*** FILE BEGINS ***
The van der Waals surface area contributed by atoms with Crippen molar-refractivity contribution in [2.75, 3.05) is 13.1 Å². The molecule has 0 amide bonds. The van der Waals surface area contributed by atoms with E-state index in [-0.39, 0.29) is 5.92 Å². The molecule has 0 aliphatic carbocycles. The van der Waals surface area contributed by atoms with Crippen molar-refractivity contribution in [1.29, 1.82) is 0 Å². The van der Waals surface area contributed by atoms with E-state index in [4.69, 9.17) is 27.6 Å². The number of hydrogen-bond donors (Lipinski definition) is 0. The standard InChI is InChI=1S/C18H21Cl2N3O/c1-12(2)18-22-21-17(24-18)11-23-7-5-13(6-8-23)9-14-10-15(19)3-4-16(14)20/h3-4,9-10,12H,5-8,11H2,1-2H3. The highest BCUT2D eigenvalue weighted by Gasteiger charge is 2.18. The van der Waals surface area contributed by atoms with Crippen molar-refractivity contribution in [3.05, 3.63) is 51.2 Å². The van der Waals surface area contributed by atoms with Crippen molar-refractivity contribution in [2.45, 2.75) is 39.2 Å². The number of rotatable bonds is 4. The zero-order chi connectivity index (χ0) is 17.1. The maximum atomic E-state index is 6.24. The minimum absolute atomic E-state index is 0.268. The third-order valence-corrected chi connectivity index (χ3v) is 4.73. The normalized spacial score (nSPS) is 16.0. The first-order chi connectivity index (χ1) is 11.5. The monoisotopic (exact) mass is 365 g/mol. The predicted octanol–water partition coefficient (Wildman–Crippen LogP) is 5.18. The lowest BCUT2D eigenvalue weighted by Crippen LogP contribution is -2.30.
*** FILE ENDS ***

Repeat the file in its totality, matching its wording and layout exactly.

The van der Waals surface area contributed by atoms with Crippen molar-refractivity contribution in [2.75, 3.05) is 13.1 Å². The molecule has 0 amide bonds. The van der Waals surface area contributed by atoms with E-state index in [-0.39, 0.29) is 5.92 Å². The molecule has 0 aliphatic carbocycles. The van der Waals surface area contributed by atoms with Crippen molar-refractivity contribution in [1.29, 1.82) is 0 Å². The van der Waals surface area contributed by atoms with E-state index in [4.69, 9.17) is 27.6 Å². The number of hydrogen-bond donors (Lipinski definition) is 0. The standard InChI is InChI=1S/C18H21Cl2N3O/c1-12(2)18-22-21-17(24-18)11-23-7-5-13(6-8-23)9-14-10-15(19)3-4-16(14)20/h3-4,9-10,12H,5-8,11H2,1-2H3. The highest BCUT2D eigenvalue weighted by Gasteiger charge is 2.18. The van der Waals surface area contributed by atoms with Crippen molar-refractivity contribution in [3.05, 3.63) is 51.2 Å². The van der Waals surface area contributed by atoms with Crippen molar-refractivity contribution in [2.45, 2.75) is 39.2 Å². The number of rotatable bonds is 4. The zero-order chi connectivity index (χ0) is 17.1. The maximum atomic E-state index is 6.24. The minimum absolute atomic E-state index is 0.268. The third-order valence-corrected chi connectivity index (χ3v) is 4.73. The normalized spacial score (nSPS) is 16.0. The first-order chi connectivity index (χ1) is 11.5. The monoisotopic (exact) mass is 365 g/mol. The predicted octanol–water partition coefficient (Wildman–Crippen LogP) is 5.18. The lowest BCUT2D eigenvalue weighted by Crippen LogP contribution is -2.30.